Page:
L.N. Chhangani, J.
1. This is a joint appeal by Laliya. Jaganriath, Jeewan, Chothia and Gheesa and is directed against the order and judgment of the Sessions Judge. Alwar dated 27-11-1965, convicting the first three, appellants for offence under Section 396, Indian Penal Code, and sentencing them to ten years' rigorous imprisonment and a fine of Rs. 200; in default, one year's further rigorous imprisonment, and the remaining two appellants for an offence under Section 411, Indian Penal Code, and sentencing them to three years' rigorous imprisonment.
2. The facts material and relevant for the disposal of the appeal may be stated as follows:
It is alleged that on 7-8-1964 at about 4 of 5 O Clock seven persons including the five appellants, armed with guns and lathis, arrived in the 'Bazar' of village Bamanwas and looted a few shops. After the commission of dacoity they left the village along with booty. A good number of villagers collected and immediately chased the offenders and over-took them at about a distance of four furlongs to one mile. The alleged dacoits finding them pursued by the villagers took their positions and there was an encounter between the dacoits and the villagers. There was exchange of fire between them. During the encounter the alleged dacoits and some of the villagers received injuries. One Bodia, a villager, died on the spot. Ultimately, the villagers overpowered the dacoits and captured four out of the seven offenders viz., the three appellants Laliya, Jeewan and Jagannath and one Prabhu, with some of the looted property.
According to the prosecution, the remaining three offenders managed to escape with a part of the booty. It may be mentioned at this stage that when the loot in the village was going on Chiranjilal P. W 2 informed one Omprakash---a Gram Sewak of village Bamanwas, who in his turn sent a written report to the police station, Thana Gazi, through Chiranjilal P. W. 2. The police left for the scene of occurrence. By the time the villagers took four offenders and a part of the looted property to the village the police had arrived in the village. The four dacoits and the looted property recovered at the place of the encounter were handed over to the police. The police along with four arrested offenders left for the police station. In the way Prabhu expired and the remaining three Laliya, Jeewan and Jagannath were formally arrested. During the investigation the police learnt that the other persons concerned in the dacoity were Ramnath, Gheesa and Chothia,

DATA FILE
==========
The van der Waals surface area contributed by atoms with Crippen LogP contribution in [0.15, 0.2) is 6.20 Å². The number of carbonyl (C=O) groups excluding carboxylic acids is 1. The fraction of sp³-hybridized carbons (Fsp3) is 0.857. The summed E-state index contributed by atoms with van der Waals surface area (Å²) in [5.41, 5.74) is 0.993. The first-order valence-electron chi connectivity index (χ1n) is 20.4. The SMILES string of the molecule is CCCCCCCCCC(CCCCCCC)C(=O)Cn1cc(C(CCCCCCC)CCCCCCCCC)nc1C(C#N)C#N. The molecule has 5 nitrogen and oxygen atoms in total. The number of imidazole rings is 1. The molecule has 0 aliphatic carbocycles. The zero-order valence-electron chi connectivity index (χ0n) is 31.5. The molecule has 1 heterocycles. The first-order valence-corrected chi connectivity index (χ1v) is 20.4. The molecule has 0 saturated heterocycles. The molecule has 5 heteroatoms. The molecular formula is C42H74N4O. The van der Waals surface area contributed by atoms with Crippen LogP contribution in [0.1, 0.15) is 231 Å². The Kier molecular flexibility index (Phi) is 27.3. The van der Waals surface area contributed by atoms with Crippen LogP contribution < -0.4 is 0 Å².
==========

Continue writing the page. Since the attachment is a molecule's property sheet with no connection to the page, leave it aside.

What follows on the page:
The prosecution story further is that Gheesa and Chothia surrendered themselves before the police on 19-8-1964 and at the time of their surrender Gheesa produced a pair of gold 'bangari' Ex. 35 and Chothia produced one Kanakti Ex. 36, which were seized and sealed vide the seizure memos Ex. P.-4 and Ex. P-3 respectively. Some more recoveries were effected at the instance of Gheesa and Ramnath. During investigation the articles recovered were got identified by the witnesses and the identification by the witnesses of the accused Ramnath, Gheesa and Chothia was also arranged. The post mortem examinations on the dead bodies of Prabhusingh and Bodia were conducted and the injuries of the offenders as well as the villagers were also examined. After investigation the police put up a challan against six persons, that is, five appellants and one Ramnath for offences under Ss. 396 and 397, Indian Penal Code, before the Munsif-Magistrate, Thana Gazi, who after enquiry committed all the six accused to the Court of Session, Alwar. The accused pleaded not guilty and claimed to be tried.